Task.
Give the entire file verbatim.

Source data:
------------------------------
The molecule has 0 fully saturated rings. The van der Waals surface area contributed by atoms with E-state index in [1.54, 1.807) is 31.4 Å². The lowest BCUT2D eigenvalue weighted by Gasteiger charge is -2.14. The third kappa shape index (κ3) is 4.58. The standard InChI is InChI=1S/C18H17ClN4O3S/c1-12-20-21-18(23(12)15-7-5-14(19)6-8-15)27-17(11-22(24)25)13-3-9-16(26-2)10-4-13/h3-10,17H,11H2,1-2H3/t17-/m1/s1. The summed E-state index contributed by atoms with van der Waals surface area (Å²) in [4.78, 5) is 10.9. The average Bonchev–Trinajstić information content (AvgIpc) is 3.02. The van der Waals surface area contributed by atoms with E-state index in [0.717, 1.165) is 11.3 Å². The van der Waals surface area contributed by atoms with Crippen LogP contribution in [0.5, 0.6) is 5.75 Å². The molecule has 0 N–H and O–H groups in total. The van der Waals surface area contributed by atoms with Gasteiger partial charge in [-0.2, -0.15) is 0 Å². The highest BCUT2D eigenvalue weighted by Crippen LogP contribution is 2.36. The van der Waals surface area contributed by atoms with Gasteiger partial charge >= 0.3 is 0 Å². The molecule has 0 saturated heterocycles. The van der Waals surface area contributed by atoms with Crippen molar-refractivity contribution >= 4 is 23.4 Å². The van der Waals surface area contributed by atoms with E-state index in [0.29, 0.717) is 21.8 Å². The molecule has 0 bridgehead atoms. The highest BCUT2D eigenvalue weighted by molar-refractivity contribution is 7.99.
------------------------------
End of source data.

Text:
The molecule has 0 fully saturated rings. The van der Waals surface area contributed by atoms with E-state index in [1.54, 1.807) is 31.4 Å². The lowest BCUT2D eigenvalue weighted by Gasteiger charge is -2.14. The third kappa shape index (κ3) is 4.58. The standard InChI is InChI=1S/C18H17ClN4O3S/c1-12-20-21-18(23(12)15-7-5-14(19)6-8-15)27-17(11-22(24)25)13-3-9-16(26-2)10-4-13/h3-10,17H,11H2,1-2H3/t17-/m1/s1. The summed E-state index contributed by atoms with van der Waals surface area (Å²) in [4.78, 5) is 10.9. The average Bonchev–Trinajstić information content (AvgIpc) is 3.02. The van der Waals surface area contributed by atoms with E-state index in [0.717, 1.165) is 11.3 Å². The van der Waals surface area contributed by atoms with Crippen LogP contribution in [0.5, 0.6) is 5.75 Å². The molecule has 0 N–H and O–H groups in total. The van der Waals surface area contributed by atoms with Gasteiger partial charge in [-0.2, -0.15) is 0 Å². The highest BCUT2D eigenvalue weighted by Crippen LogP contribution is 2.36. The van der Waals surface area contributed by atoms with Gasteiger partial charge >= 0.3 is 0 Å². The molecule has 0 saturated heterocycles. The van der Waals surface area contributed by atoms with Crippen molar-refractivity contribution >= 4 is 23.4 Å². The van der Waals surface area contributed by atoms with E-state index in [0.29, 0.717) is 21.8 Å². The molecule has 0 bridgehead atoms. The highest BCUT2D eigenvalue weighted by molar-refractivity contribution is 7.99.